What's the (Converter) Frequency Kenneth?
Q. How Do I Design a Converter Front-end without Compromising the Performance?
A. Designers that employ a converter for high-frequency sampling have to face many challenges. Designing a front-end isn't simple, but the following comments can guide the designer to a solution.
Designers can choose amongst three types of front-ends: baseband, narrowband, or wideband; the application determines which should be applied.
Baseband applications require bandwidth from dc or the low MHz to the Nyquist frequency of the converter. In terms of relative bandwidth, this implies about 100 MHz or less. These designs can employ either an amplifier or a transformer (balun).
Narrowband applications (narrow being relative to the ADC's full Nyquist bandwidth) usually operate at high intermediate frequencies (IF). They typically use only 5 to 20 MHz of bandwidth in the 2nd or 3rd Nyquist zone, with a center frequency ≥190 MHz. The design only needs a portion of the Nyquist bandwidth, but the unused bandwidth is often needed to implement an anti aliasing filter. A transformer or balun is typically used for these applications, but an amplifier can be used if its performance is adequate at these frequencies.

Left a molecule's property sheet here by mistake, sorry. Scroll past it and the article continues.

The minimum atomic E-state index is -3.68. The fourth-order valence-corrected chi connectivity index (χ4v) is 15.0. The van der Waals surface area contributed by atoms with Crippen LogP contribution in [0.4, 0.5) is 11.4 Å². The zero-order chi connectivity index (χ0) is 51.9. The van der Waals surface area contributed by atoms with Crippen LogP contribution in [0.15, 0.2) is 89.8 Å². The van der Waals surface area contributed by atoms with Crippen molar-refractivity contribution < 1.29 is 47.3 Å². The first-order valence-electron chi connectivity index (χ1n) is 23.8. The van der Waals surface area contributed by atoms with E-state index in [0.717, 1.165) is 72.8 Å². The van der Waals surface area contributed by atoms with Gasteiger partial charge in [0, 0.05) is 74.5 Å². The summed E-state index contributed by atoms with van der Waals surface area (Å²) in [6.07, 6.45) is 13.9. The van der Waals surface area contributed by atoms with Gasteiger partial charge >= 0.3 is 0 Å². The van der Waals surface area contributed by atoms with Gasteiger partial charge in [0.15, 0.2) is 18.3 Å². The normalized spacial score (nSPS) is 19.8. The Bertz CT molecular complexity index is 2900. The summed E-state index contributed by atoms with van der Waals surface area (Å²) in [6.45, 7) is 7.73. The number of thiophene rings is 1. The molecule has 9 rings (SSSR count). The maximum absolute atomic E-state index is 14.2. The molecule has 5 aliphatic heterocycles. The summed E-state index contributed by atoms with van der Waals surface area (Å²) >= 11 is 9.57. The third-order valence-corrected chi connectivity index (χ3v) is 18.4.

Wideband designs need it all, with the user taking as much as the converter will supply. These designs have the widest bandwidth, making the frontend design the most challenging of the three types. These applications require bandwidth from dc or low MHz to several GHz. Currently, these designs typically employ a wideband balun, but amplifiers are catching up in bandwidth and performance.
After choosing the converter, choose the front-end amplifier (active) or transformer (passive). The tradeoffs between the two are many and depend on the application, but can be distilled to a few points. Amplifiers add noise, require a power supply, and burn power, but they are not gain bandwidth dependent like a transformer. Also, they have better gain flatness within the pass band region. Transformers are passive, so they don't add noise or burn power, but their asymmetrical behavior can cause spurious issues. Transformers are not ideal devices; if not used properly their parasitics can undermine any design, particularly at higher frequencies (>100 MHz).
Hopefully, this advice will keep the design on track. For additional information, please refer to the references or send me an email.
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|Contributing Writer Rob Reeder is a senior converter applications engineer working in Analog Devices high-speed converter group in Greensboro, NC since 1998. Rob received his MSEE and BSEE from Northern Illinois University in DeKalb, IL in 1998 and 1996 respectively.|
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